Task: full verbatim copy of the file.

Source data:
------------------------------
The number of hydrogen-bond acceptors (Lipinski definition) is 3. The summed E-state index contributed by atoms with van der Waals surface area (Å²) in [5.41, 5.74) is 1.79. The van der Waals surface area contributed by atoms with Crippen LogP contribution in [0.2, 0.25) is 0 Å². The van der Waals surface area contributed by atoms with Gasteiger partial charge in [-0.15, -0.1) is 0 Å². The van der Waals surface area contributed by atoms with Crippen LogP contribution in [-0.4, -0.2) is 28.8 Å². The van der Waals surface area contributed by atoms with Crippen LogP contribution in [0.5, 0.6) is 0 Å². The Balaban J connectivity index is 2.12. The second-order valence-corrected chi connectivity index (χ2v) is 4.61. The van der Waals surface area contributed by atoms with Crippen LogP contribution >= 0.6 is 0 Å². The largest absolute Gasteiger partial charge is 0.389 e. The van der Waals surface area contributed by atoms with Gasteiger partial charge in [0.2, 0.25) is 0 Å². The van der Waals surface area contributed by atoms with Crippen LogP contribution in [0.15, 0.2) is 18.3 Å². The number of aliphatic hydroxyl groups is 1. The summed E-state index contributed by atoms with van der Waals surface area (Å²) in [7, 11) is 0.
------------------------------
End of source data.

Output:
The number of hydrogen-bond acceptors (Lipinski definition) is 3. The summed E-state index contributed by atoms with van der Waals surface area (Å²) in [5.41, 5.74) is 1.79. The van der Waals surface area contributed by atoms with Crippen LogP contribution in [0.2, 0.25) is 0 Å². The van der Waals surface area contributed by atoms with Gasteiger partial charge in [-0.15, -0.1) is 0 Å². The van der Waals surface area contributed by atoms with Crippen LogP contribution in [-0.4, -0.2) is 28.8 Å². The van der Waals surface area contributed by atoms with Crippen LogP contribution in [0.5, 0.6) is 0 Å². The Balaban J connectivity index is 2.12. The second-order valence-corrected chi connectivity index (χ2v) is 4.61. The van der Waals surface area contributed by atoms with Crippen LogP contribution >= 0.6 is 0 Å². The largest absolute Gasteiger partial charge is 0.389 e. The van der Waals surface area contributed by atoms with Gasteiger partial charge in [0.2, 0.25) is 0 Å². The van der Waals surface area contributed by atoms with Crippen LogP contribution in [0.15, 0.2) is 18.3 Å². The number of aliphatic hydroxyl groups is 1. The summed E-state index contributed by atoms with van der Waals surface area (Å²) in [7, 11) is 0.